Can I Give my Dog Pepto Bismol?
We know how important a pet is to its owner, and we know how worrying it is to see your dog or cat sick. However, despite the recommendations you’ll find in this article about Pepto Bismol, it’s important to remember to consult your veterinarian before making any decision.
Pepto Bismol is an over-the-counter drug, indicated mainly for gastrointestinal diseases in humans. Its components have demonstrated effectiveness in cases of vomiting and diarrhea. Likewise, there haven’t been many complications or side effects in people who take it.
Below you’ll find information about this drug, as well as recommendations and the cases in which Pepto Bismol can be administered to our canine friends.
What is Pepto Bismol?
Pepto Bismol is a drug whose main component is bismuth subsalicylate. When ingested, subsalicylate and bismuth are split in the body, acting separately, thus performing a dual function.
On the one hand, bismuth coats the lining of the stomach and intestines to create a buffer against the effect of gastric acids. Likewise, this compound binds diarrhea-causing toxins, helping to stop diarrhea.
On the other hand, subsalicylate helps to slow down the secretion of intestinal fluid and excessive motions that can lead to more diarrhea. Both compounds also have anti-inflammatory and antimicrobial functions.
Because of its qualities, this medicine is indicated in people mainly to treat vomiting and diarrhea of infectious origin or indigestion. Generally, we can find it in chewable tablets, capsules, pastes, or in oral suspension.
Can my dog take Pepto Bismol?
Faced with this question, we could affirm that it is possible to give Pepto Bismol to our canine. Although it must be under the strict recommendation and supervision of a veterinary medical professional.
As in humans, its formulation in dogs is recommended in cases of diarrhea or mild vomiting. Its use can be in alimentary disorders or indigestion, overfeeding or gastrointestinal conditions of infectious origin.
According to an article published in the Journal of Pharmaceutical Sciences, subsalicylate proved to work very well in the control of vomiting and diarrhea in dogs. Similarly, it works well in reducing nausea in both humans and animals.
It should be noted that when Pepto Bismol is administered, our pet’s feces may acquire a dark or greenish color, a situation that is caused by the components of the product. However, this coloration must be differentiated in cases in which the dog has a history of defecation with blood, since the causes of the disease can be confused.
How to give it to your dog
It’s advisable to give the product in liquid form, as you can fill it in a syringe and thus correctly dose the recommended amount for the weight of your pet. According to this, it’s recommended to give a dose of 1 centimeter (0.4 inches) for each kilogram (2.2 pounds) of weight of your dog.
The variation of the doses should be between every 6 to 8 hours, and the duration of the treatment shouldn’t be longer than 5 days, unless your veterinarian tells you so, as complications may occur. Remember that the doses and frequency should be consulted first with your veterinarian.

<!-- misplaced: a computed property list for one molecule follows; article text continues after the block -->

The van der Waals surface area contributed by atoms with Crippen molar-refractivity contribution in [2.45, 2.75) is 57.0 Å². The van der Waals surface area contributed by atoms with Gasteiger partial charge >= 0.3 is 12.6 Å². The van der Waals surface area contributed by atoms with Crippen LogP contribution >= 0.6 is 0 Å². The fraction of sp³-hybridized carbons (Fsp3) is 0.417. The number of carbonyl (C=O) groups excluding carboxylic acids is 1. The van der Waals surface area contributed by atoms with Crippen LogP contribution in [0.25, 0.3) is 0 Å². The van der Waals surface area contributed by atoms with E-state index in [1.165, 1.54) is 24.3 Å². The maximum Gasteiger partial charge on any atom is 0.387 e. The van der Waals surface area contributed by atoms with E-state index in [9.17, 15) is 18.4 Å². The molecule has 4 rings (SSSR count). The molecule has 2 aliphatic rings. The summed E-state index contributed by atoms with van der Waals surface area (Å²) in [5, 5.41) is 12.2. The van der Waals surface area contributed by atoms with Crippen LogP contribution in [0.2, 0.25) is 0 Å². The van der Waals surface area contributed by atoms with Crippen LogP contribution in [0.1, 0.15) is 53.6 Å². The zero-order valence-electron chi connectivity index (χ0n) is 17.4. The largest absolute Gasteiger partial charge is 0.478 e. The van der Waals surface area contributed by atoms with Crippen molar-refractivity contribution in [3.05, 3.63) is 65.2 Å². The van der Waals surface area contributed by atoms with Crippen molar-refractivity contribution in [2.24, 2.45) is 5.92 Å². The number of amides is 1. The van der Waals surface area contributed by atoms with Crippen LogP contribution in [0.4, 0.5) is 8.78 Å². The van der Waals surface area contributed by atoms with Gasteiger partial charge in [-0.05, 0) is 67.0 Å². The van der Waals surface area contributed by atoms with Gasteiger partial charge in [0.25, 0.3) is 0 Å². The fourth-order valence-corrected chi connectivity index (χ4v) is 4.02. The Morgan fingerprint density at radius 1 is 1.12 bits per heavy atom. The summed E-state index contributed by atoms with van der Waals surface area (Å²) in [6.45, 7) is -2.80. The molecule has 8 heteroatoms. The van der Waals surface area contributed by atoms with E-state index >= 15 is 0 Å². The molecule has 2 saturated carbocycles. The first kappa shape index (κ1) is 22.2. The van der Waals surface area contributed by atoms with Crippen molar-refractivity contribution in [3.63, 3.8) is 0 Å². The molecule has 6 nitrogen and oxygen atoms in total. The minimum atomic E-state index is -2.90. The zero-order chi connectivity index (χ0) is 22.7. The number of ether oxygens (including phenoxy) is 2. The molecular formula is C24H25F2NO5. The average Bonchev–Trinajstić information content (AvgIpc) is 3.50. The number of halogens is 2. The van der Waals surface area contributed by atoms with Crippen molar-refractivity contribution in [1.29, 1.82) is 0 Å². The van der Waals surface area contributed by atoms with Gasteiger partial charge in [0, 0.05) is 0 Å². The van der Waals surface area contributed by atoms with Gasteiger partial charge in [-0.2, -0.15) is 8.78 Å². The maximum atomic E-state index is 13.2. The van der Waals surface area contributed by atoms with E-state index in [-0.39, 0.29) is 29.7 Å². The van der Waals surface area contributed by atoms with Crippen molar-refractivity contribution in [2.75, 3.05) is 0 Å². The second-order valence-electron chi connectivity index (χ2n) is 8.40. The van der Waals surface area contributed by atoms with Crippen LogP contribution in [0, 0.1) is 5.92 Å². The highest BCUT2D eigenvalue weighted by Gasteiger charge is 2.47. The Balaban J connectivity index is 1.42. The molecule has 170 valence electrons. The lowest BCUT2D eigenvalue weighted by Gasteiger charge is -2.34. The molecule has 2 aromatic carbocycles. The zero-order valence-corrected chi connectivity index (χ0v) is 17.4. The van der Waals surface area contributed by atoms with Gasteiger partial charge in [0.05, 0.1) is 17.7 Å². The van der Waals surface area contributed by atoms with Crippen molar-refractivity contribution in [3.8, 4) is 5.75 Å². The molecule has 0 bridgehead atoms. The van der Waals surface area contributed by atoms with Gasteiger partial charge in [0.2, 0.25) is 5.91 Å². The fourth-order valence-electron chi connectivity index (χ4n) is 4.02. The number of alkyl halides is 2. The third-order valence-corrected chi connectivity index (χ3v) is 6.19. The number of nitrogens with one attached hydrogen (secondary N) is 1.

You should keep in mind that if diarrhea persists for more than 24 hours despite having been given Pepto Bismol, you should take your dog to the nearest veterinary clinic. Acute vomiting and diarrhea can trigger a process of dehydration and severe malnutrition, putting your pet’s health at risk.
It’s important to bear in mind that it shouldn’t be given to pregnant dogs, since the components can cause malformations in puppies during gestation. Likewise, in animals with gastric ulcers, Pepto Bismol can aggravate them.
Likewise, it’s not recommended in dogs with anticoagulant treatments, hemorrhages, or with a history of cardiac or vascular diseases, as subsalicylate can dilute the blood even more. For this reason, if your dog is taking any type of medication, you should first check that there’s no negative interaction with Pepto Bismol.
Finally, its use in cats is totally contraindicated, since these animals are very sensitive to salicylate toxicity. If you give this drug to your feline pet, it can cause anemia, stomach ulcers, kidney and liver failure, and even death.
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All cited sources were thoroughly reviewed by our team to ensure their quality, reliability, currency, and validity. The bibliography of this article was considered reliable and of academic or scientific accuracy.
- Montgomerie SA, Van Metre RM, Gross WR, Britt TJ. What is your diagnosis? Obstructive intestinal foreign body. Journal of the American Veterinary Medical Association. 2015;246(5):505-6.
- Leib MS, Duncan RB, Ward DL. Triple antimicrobial therapy and acid suppression in dogs with chronic vomiting and gastric Helicobacter spp. Journal of veterinary internal medicine. 2007;21(6):1185-92.
- Willard MD, Bouley D. Cryptosporidiosis, coccidiosis, and total colonic mucosal collapse in an immunosuppressed puppy. Journal of the American Animal Hospital Association. 1999;35(5):405-9.
- Goldenberg MM, Honkomp LJ, Davis CS. Antinauseant and antiemetic properties of bismuth subsalicylate in dogs and humans. Journal of pharmaceutical sciences. 1976;65(9):1398-400.